Acoustic tomography (AT) and satellite altimetry (SA) measure properties of the ocean state with high temporal resolution. That makes these data suitable for long-term monitoring of mesoscale features in the open ocean regions, where the open boundaries are the major sources of model forecast uncertainties on timescales larger than 1 week. In this paper, a finite-difference quasigeostrophic model of an open ocean region is considered as a possible tool for interpolating AT-SA data in space and time. The assimilation algorithm is based upon the 4D variational data assimilation scheme controlled by the initial and boundary conditions of the model. The model configuration used in the simulations corresponds to the AT array deployed by the Japan Marine Science and Technology Center (JAMSTEC) in the region of the Kuroshio Extension in 1997. Twin data experiments show that mesoscale features in an area of 1000 km x 1000 km can be effectively monitored by five acoustic transceivers, measuring reciprocal travel times. The quality of assimilation is studied as a function of the position of the transceivers in the vertical and the effective number of monitored rays. It is shown that reciprocal travel time observations (differential tomography) in combination with SA provide a significant improvement of the quality of assimilation.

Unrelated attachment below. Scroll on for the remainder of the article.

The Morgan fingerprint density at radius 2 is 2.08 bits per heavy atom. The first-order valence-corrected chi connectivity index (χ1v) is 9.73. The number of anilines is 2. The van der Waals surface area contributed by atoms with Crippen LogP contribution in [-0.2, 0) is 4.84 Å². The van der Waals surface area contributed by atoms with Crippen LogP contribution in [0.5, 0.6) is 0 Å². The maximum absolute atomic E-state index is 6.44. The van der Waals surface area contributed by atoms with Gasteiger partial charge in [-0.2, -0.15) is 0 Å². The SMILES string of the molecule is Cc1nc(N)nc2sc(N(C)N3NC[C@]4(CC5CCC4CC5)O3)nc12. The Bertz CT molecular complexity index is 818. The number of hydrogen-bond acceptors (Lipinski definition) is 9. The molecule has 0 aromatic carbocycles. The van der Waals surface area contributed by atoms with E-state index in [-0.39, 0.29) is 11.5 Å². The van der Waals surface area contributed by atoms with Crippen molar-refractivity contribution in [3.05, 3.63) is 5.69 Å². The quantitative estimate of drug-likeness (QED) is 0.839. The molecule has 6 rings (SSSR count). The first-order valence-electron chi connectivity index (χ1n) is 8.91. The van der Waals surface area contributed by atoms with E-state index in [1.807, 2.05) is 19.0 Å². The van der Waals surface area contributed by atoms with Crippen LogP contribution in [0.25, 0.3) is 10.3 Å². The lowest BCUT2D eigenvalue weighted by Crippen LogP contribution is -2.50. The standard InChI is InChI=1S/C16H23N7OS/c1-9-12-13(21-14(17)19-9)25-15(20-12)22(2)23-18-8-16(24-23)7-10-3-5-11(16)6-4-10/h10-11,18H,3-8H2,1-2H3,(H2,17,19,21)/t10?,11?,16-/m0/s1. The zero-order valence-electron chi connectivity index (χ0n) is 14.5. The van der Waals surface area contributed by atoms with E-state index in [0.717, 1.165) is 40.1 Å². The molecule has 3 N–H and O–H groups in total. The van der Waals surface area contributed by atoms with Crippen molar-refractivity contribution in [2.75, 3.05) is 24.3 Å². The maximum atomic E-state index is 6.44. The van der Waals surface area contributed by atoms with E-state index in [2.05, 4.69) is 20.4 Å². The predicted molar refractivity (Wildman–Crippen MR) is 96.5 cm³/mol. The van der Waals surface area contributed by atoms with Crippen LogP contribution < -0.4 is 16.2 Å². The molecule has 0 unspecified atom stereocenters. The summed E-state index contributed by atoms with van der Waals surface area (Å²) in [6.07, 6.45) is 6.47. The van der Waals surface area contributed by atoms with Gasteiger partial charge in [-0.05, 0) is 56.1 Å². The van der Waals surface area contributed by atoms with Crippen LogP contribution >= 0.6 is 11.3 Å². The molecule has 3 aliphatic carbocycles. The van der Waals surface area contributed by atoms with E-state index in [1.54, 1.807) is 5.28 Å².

Journal of Atmospheric and Oceanic Technology
Yaremchuk, M. I.,
Nechaev, D. A.
(2001). Simulations of Quasigeostrophic Currents Derived From Satellite Altimetry and Acoustic Tomography of an Open Ocean Region. Journal of Atmospheric and Oceanic Technology, 18(11), 1894-1910.
Available at: http://aquila.usm.edu/fac_pubs/3996